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Wednesday, September 03, 2008

I was in the Provos ...

... and all I got was this lousy power-sharing executive.

Well, I wasn't, but a lot of people I'm aware of, have met, have socialised with, were part of the militant Republican movement.

The war was declared over some years back. Now the British overlords have confirmed that the transition to mainstream political activity is complete.

I suppose there wasn't much time left for Martin McGuinness (see pic, far right) to be holding IRA council meetings since his day job as Deputy First Minister to Ian Paisley and Mr Iris Robinson (who himself was a terrorist in his day, as the people of Clontibret can testify, see pic below) takes up so many hours.

But today's final nail in the Provo coffin must be hard to bear for some of the ground level volunteers - the people who took a guerilla war to what were often violent, brutish and sadistic British troops.

They've got out of prison early, which I wasn't a great fan of. But where are they now, the best years of their lives spent fighting a civil war or incarcerated? Sure some of them have got nice state jobs like Marty McGuinness, as 'community workers' and the like.

But most of them must now be wondering what was it all for? This paltry power-sharing deal? The same deal as Sunningdale offered so many decades ago? For Martin McGuinness to swan around preposterously posing as a peacemaker to Iraqis?

And what of the victims? Not just the victims of Provo attacks, but the victims of Provo domination of neighbourhoods, the victims of Provo intimidation of individuals, the victims of Provo insistence that they and only they could speak for Irish Republicanism?

How do they feel today?

Well, the Unionists now have what they wanted. They have Stormont back, they have made the IRA go away, they have their gerrymandered veto on Irish reunification. They have their pet Provos in the ha'penny power places.


Missing Neighbour said...

Be careful there. You are starting to sound worryingly like that cretin Jim Cusack. If only things were as simple as you portray them. The huge elephant in the room and the one question that never seems to be addressed by anyone in the mainstream media or political cohort is why the PIRA sprung into existence and gained widespread and popular support in the first place. Now the question itself is a very easy one to answer but the answer just isn't that palatable to that many people. They existed because they were very much needed at the time. A peaceful form of resistance was tried and very quickly brutalised and ignored out of existence. I agree that the time had indeed come for the disbanding and disarming of the organisation as it had clearly served its purpose and had made the denizens of the corridors of power sit up and pay attention. I also think that it will be a very long time before any Unionist or British government will try and dole out the rampant degrading and dehumanising treatment that was par for the course during the 60's, 70's and early 80's in Northern Ireland. I am just glad it is all over to be honest and new structures and statutes are in place that (hopefully) should ensure that it never has to happen in place. I have never believed that the PIRA were terrorists anyway. By that logic the USA is a terrorist state as it was formed by the war of independence. What are the British doing here anyway?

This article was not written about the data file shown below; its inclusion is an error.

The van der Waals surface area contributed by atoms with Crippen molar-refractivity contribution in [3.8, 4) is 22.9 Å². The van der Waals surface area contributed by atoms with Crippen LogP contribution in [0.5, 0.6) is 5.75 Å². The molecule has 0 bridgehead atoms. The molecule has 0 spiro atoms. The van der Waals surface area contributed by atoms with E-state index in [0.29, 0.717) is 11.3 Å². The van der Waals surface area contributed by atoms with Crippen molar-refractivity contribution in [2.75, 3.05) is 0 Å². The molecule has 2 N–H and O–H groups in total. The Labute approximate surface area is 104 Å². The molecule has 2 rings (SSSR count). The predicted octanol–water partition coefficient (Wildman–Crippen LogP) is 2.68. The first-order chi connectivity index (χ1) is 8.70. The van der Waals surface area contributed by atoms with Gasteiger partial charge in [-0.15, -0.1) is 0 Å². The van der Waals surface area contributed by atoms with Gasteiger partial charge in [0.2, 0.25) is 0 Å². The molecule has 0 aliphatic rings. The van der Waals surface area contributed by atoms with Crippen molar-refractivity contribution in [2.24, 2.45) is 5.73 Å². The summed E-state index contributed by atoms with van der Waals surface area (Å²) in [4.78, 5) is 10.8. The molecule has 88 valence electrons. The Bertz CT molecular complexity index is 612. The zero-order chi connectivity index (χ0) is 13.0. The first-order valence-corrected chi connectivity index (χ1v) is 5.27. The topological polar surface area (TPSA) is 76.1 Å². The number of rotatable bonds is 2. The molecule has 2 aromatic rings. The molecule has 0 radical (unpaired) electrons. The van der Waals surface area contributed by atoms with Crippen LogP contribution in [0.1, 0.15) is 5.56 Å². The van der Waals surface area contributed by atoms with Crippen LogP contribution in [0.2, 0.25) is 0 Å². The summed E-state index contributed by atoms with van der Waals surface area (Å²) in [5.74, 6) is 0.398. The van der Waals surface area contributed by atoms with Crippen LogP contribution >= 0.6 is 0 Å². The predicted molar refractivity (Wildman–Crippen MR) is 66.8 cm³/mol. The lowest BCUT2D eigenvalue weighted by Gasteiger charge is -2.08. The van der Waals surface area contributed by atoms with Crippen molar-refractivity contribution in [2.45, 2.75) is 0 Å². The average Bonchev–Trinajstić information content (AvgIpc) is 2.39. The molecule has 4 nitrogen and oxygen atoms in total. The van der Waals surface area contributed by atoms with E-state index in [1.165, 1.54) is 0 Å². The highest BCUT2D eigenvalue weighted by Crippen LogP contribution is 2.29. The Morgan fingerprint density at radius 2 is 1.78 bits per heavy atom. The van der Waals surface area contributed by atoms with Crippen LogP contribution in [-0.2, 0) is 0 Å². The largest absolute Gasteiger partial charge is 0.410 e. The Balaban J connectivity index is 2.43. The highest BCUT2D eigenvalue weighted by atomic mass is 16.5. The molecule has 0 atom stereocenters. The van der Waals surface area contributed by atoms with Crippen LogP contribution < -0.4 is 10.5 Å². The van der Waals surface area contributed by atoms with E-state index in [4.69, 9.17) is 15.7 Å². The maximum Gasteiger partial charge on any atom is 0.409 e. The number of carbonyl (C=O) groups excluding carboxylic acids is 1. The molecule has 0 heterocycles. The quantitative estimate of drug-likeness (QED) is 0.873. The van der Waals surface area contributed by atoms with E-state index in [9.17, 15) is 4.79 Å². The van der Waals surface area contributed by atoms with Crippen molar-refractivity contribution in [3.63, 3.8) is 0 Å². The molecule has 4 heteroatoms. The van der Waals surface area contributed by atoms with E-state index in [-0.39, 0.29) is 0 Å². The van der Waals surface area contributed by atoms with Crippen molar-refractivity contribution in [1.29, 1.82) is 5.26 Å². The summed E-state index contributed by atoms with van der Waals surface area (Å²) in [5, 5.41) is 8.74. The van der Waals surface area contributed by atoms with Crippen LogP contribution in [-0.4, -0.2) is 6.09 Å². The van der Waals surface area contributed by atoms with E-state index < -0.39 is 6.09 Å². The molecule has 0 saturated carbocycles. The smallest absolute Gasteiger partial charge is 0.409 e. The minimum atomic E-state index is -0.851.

JC Skinner said...

I think you misunderstand my logic.